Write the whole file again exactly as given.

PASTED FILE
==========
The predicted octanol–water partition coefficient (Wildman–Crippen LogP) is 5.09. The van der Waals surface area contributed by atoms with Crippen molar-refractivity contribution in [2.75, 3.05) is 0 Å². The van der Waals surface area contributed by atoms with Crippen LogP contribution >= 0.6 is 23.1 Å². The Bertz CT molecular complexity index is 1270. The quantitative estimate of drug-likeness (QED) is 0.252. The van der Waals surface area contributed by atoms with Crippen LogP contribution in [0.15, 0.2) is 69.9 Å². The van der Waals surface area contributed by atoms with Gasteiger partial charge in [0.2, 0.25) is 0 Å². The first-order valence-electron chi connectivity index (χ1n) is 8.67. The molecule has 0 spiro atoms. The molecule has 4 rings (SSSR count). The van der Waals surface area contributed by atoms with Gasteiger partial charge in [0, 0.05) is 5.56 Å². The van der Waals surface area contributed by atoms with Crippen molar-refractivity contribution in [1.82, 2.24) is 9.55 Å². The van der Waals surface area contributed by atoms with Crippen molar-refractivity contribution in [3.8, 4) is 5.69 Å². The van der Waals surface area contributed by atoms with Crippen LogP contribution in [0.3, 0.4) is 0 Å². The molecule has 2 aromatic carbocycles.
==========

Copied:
The predicted octanol–water partition coefficient (Wildman–Crippen LogP) is 5.09. The van der Waals surface area contributed by atoms with Crippen molar-refractivity contribution in [2.75, 3.05) is 0 Å². The van der Waals surface area contributed by atoms with Crippen LogP contribution >= 0.6 is 23.1 Å². The Bertz CT molecular complexity index is 1270. The quantitative estimate of drug-likeness (QED) is 0.252. The van der Waals surface area contributed by atoms with Crippen LogP contribution in [0.15, 0.2) is 69.9 Å². The van der Waals surface area contributed by atoms with Gasteiger partial charge in [0.2, 0.25) is 0 Å². The first-order valence-electron chi connectivity index (χ1n) is 8.67. The molecule has 0 spiro atoms. The molecule has 4 rings (SSSR count). The van der Waals surface area contributed by atoms with Gasteiger partial charge in [0, 0.05) is 5.56 Å². The van der Waals surface area contributed by atoms with Crippen molar-refractivity contribution in [1.82, 2.24) is 9.55 Å². The van der Waals surface area contributed by atoms with Crippen molar-refractivity contribution in [3.8, 4) is 5.69 Å². The van der Waals surface area contributed by atoms with Crippen LogP contribution in [0.3, 0.4) is 0 Å². The molecule has 2 aromatic carbocycles.